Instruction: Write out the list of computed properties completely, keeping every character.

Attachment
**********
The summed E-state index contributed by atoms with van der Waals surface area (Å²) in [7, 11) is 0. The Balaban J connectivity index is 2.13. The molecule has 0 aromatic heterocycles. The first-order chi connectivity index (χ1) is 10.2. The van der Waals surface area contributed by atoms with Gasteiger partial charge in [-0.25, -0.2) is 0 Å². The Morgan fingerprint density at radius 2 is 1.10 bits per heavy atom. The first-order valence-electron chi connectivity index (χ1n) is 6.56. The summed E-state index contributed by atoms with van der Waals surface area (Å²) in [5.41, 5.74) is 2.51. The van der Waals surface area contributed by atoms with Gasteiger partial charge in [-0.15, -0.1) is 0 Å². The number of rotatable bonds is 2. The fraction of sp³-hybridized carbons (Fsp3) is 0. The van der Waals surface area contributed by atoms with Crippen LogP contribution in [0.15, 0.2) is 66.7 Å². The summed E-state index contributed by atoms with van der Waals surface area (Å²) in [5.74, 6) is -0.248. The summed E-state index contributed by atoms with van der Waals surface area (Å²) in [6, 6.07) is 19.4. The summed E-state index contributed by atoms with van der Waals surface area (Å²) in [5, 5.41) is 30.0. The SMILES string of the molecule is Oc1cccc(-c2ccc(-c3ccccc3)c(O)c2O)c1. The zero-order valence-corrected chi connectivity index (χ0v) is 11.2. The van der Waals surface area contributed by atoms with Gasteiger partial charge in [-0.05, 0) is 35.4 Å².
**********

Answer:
The summed E-state index contributed by atoms with van der Waals surface area (Å²) in [7, 11) is 0. The Balaban J connectivity index is 2.13. The molecule has 0 aromatic heterocycles. The first-order chi connectivity index (χ1) is 10.2. The van der Waals surface area contributed by atoms with Gasteiger partial charge in [-0.25, -0.2) is 0 Å². The Morgan fingerprint density at radius 2 is 1.10 bits per heavy atom. The first-order valence-electron chi connectivity index (χ1n) is 6.56. The summed E-state index contributed by atoms with van der Waals surface area (Å²) in [5.41, 5.74) is 2.51. The van der Waals surface area contributed by atoms with Gasteiger partial charge in [-0.15, -0.1) is 0 Å². The number of rotatable bonds is 2. The fraction of sp³-hybridized carbons (Fsp3) is 0. The van der Waals surface area contributed by atoms with Crippen LogP contribution in [0.15, 0.2) is 66.7 Å². The summed E-state index contributed by atoms with van der Waals surface area (Å²) in [5.74, 6) is -0.248. The summed E-state index contributed by atoms with van der Waals surface area (Å²) in [6, 6.07) is 19.4. The summed E-state index contributed by atoms with van der Waals surface area (Å²) in [5, 5.41) is 30.0. The SMILES string of the molecule is Oc1cccc(-c2ccc(-c3ccccc3)c(O)c2O)c1. The zero-order valence-corrected chi connectivity index (χ0v) is 11.2. The van der Waals surface area contributed by atoms with Gasteiger partial charge in [-0.05, 0) is 35.4 Å².